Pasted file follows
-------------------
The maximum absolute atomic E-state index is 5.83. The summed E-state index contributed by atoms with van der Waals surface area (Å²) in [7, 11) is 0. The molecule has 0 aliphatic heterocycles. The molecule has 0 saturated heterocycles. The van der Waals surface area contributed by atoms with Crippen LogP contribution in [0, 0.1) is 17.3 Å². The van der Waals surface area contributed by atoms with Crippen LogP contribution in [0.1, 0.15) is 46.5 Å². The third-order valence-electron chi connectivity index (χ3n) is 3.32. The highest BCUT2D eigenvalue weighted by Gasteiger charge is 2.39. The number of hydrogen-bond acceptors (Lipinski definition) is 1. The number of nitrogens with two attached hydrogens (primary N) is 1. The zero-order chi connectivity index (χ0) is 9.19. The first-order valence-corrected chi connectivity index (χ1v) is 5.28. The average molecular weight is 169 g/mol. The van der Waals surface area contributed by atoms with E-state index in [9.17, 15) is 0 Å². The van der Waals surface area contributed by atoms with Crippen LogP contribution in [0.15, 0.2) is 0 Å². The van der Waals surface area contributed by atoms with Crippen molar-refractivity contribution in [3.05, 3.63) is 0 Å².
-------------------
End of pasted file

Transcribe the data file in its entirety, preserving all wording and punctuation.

The maximum absolute atomic E-state index is 5.83. The summed E-state index contributed by atoms with van der Waals surface area (Å²) in [7, 11) is 0. The molecule has 0 aliphatic heterocycles. The molecule has 0 saturated heterocycles. The van der Waals surface area contributed by atoms with Crippen LogP contribution in [0, 0.1) is 17.3 Å². The van der Waals surface area contributed by atoms with Crippen LogP contribution in [0.1, 0.15) is 46.5 Å². The third-order valence-electron chi connectivity index (χ3n) is 3.32. The highest BCUT2D eigenvalue weighted by Gasteiger charge is 2.39. The number of hydrogen-bond acceptors (Lipinski definition) is 1. The number of nitrogens with two attached hydrogens (primary N) is 1. The zero-order chi connectivity index (χ0) is 9.19. The first-order valence-corrected chi connectivity index (χ1v) is 5.28. The average molecular weight is 169 g/mol. The van der Waals surface area contributed by atoms with E-state index in [9.17, 15) is 0 Å². The van der Waals surface area contributed by atoms with Crippen LogP contribution in [0.15, 0.2) is 0 Å². The van der Waals surface area contributed by atoms with Crippen molar-refractivity contribution in [3.05, 3.63) is 0 Å².